From March 2019 to the end of October 2023, 4,633 km of copper cables – enough to stretch across the width of the mainland United States – were stolen from Transnet.
This was revealed by Public Enterprises Minister Pravin Gordhan in a written reply to a Parliamentary question this week.
Gordhan said Transnet Freight Rail has been plagued by theft, vandalism, and a general lack of efficiency over the past years.
The minister said actions are being taken to enhance the effectiveness of the freight rail system to ensure the efficient movement of goods to and from the country’s ports.
It is estimated that 75% of Transnet’s railways are inoperable due to theft of cables and vandalism.
Professor of industrial engineering at Stellenbosch University Jan Havenga previously said that South Africa’s rail infrastructure is “going backwards at a horrendous pace”.
An example of this deterioration is the Durban-Johannesburg rail corridor, designed to transport 70 trains daily but at some points can only transport less than ten trains per day.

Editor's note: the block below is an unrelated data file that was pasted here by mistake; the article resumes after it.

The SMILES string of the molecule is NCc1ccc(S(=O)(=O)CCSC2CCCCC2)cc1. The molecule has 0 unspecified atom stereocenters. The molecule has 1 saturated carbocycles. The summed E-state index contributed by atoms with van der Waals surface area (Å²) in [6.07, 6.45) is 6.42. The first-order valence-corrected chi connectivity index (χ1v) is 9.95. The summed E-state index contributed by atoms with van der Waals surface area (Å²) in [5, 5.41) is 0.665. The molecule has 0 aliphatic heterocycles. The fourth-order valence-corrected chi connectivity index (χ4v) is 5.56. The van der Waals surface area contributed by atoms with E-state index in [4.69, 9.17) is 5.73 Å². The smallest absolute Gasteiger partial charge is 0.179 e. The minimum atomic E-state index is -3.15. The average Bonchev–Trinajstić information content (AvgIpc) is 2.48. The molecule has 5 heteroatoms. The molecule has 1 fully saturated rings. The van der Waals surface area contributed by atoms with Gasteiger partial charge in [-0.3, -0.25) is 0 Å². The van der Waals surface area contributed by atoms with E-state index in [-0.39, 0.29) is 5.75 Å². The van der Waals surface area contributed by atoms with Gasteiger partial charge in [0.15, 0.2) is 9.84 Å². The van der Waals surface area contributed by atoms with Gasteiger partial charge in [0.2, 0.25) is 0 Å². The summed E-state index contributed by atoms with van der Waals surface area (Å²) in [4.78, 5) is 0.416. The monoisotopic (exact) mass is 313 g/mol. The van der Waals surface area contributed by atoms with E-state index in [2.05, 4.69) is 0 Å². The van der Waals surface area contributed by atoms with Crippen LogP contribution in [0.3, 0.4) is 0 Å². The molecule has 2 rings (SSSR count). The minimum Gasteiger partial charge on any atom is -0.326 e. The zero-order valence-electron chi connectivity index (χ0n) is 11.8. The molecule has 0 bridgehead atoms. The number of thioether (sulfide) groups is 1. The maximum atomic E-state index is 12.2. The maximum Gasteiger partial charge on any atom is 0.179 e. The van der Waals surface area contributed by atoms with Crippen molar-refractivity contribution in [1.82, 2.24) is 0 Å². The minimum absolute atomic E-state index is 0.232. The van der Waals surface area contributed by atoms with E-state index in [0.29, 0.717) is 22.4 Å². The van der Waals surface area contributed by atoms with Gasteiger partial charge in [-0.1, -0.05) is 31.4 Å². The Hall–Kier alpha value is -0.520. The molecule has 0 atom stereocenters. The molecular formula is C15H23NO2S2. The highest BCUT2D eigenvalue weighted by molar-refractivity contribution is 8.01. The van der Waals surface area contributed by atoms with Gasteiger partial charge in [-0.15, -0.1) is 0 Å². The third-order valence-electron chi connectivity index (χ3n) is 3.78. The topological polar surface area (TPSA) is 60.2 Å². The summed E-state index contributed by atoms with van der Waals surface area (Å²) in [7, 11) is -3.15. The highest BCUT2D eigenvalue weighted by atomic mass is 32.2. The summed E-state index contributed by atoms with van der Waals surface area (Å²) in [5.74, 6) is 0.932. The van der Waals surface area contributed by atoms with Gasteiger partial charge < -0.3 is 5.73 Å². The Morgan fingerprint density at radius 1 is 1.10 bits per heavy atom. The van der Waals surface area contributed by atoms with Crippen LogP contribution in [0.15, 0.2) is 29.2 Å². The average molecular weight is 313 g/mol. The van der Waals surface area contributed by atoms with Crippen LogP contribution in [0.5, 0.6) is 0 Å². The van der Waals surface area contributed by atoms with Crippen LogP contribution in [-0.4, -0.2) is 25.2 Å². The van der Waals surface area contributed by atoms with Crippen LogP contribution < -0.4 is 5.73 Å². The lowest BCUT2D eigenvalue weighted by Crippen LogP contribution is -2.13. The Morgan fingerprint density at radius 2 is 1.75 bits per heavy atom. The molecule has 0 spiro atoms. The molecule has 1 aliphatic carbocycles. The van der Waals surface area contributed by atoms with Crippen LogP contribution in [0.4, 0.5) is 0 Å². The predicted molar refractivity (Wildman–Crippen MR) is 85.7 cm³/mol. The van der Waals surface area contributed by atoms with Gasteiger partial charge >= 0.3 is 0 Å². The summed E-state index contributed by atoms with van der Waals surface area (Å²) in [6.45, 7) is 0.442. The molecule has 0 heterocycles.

This has resulted in the amount of freight transported by rail in South Africa decreasing to levels last seen during World War II.
A more serious issue, according to Havenga, is that when railways stand idle, it is a lot easier to vandalise and steal cables from them.
The best solution to prevent cable theft is for trains to run consistently on the corridors as they provide an obstacle to thieves and vandals.
This must be complemented by security on the ground and engagement with communities that live alongside railways.
Chief commercial officer at Transnet Freight Rail Bonginkosi Mabaso said that in the last financial year alone, the utility had over 1,600km of cable stolen from its railways.
This is a critical issue for Transnet as it is immensely costly to replace and repair thousands of kilometres of cables annually.
Mabaso said that initiatives from Transnet and collaboration with the private sector had reduced the amount of cable stolen in 2023 versus 2022.
The crises plaguing Transnet are costing the South African economy billions in economic output, with Havenga’s GAIN Group estimating the loss at R1 billion a day in 2023.
This is equivalent to 4.9% of the annual GDP or R353 billion.
The calculated cost to the South African economy includes the failure to achieve potential exports, the impact of inefficient logistics resulting in higher costs, and other indirect impacts from lost revenue on the economy.